By: Ram Baran Yadaw
22 August 2014
In Nepal, the present rice production is not sufficient to meet demand as 30% of the total rice area is prone to drought. To augment rice production, Nepal researchers are developing selected breeding lines developed from crosses of drought-tolerant donors with high-yielding varieties from IRRI. The research goal is to identify superior genotypes through CURE project under direct seeding in upland conditions. Hand-in-hand with farmers, scientists are conducting participatory varietal selection trials in CURE project sites to identify superior varieties for direct seeding and transplanting in upland conditions.
In these trials, the genotype IR83377-B-B-93-3 performed well in the upland. This genotype produced 3.5-4.2 t/ha under seeding in rainfed lowland condition. This variety could be one option for farmers in upland areas. Field days and exposure visits were organized for preference ranking. Most participants said that they would grow this genotype in the coming year.
The genotype was selected from among 13 other entries that also have a good combination of agronomic characteristics under the PVS trials, transplanting method, at Patu, Mahottari District in 2013. A total of 38 farmers (20 males and 18 females) together with three NARC scientists, participated in the preference analysis event.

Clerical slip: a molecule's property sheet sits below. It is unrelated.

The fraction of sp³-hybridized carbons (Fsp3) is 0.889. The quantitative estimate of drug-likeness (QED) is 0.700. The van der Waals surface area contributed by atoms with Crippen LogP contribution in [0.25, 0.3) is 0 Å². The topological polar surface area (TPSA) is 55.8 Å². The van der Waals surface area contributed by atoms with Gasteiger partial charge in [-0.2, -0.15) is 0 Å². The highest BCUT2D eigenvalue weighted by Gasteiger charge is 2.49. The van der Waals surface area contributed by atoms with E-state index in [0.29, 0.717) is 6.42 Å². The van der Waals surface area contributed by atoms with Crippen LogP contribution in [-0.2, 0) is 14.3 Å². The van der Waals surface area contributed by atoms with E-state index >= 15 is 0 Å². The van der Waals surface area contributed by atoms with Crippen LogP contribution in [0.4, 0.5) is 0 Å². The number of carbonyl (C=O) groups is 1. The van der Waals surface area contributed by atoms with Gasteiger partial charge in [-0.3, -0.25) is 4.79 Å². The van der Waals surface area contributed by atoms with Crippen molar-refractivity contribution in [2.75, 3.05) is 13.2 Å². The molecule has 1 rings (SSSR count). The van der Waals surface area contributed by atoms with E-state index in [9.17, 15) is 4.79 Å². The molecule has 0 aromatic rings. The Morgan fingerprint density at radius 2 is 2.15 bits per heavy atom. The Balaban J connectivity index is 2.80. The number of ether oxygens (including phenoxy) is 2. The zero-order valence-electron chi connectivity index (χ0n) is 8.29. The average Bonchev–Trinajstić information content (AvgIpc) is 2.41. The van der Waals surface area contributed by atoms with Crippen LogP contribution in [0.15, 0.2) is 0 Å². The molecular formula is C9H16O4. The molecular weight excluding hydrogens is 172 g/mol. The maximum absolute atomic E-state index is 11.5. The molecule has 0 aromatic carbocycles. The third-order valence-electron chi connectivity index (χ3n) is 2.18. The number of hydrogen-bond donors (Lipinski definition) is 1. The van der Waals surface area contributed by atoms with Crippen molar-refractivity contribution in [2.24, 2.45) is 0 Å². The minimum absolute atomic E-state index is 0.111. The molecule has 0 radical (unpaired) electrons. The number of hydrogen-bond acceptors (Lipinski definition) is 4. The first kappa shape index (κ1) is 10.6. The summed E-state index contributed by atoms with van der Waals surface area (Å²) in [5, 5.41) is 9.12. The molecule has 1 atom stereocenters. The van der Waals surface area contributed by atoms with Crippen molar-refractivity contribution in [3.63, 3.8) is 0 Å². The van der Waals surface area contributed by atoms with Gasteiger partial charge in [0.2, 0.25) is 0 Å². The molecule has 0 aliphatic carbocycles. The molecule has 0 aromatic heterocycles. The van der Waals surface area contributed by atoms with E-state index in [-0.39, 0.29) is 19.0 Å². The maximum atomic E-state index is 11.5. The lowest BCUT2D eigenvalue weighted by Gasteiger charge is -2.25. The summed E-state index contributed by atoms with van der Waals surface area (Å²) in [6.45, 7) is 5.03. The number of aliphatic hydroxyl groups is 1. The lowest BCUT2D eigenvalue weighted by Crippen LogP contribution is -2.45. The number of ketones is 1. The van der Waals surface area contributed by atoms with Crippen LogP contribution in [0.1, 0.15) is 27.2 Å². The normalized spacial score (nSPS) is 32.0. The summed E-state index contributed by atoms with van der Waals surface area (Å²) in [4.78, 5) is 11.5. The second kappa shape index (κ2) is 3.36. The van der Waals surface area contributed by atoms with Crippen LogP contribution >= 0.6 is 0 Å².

The selection of IR83377-B-B-93-3, as the most most recent identified farmers' most preferred variety or genotype is just one of the achievements under the NRRP, in partnership with CURE. A total of 96 promising rice varieties were tested to identify high-yielding with best quality for upland and paddy in CURE project sites in 2009-2014. Among these: IR877077-446-B-B-B, IR83383-B-B-129, and IR83383-B-B-108-3 rice varieties were found most promising for rainfed upland and lowland conditions.
The Variety Release Committee has completed the review of supporting materials and have agreed to release this variety, IR877077-446-B-B-B of IR64 isogenic lines with the name of Sukha-dhan4.
To continue building the momentum, the CURE partner-scientists have also scheduled future field days and exposure visits in 2014, especially timed during heading stage to make the farmers see the actual performance of this genotype. At the moment, market demand for seeds of this genotype from farmers has increased.
Ram Baran Yadaw is a senior scientist and rice breeder at National Rice Research Programme (NRRP), in Hardinath, Dhanusha NARC, Nepal.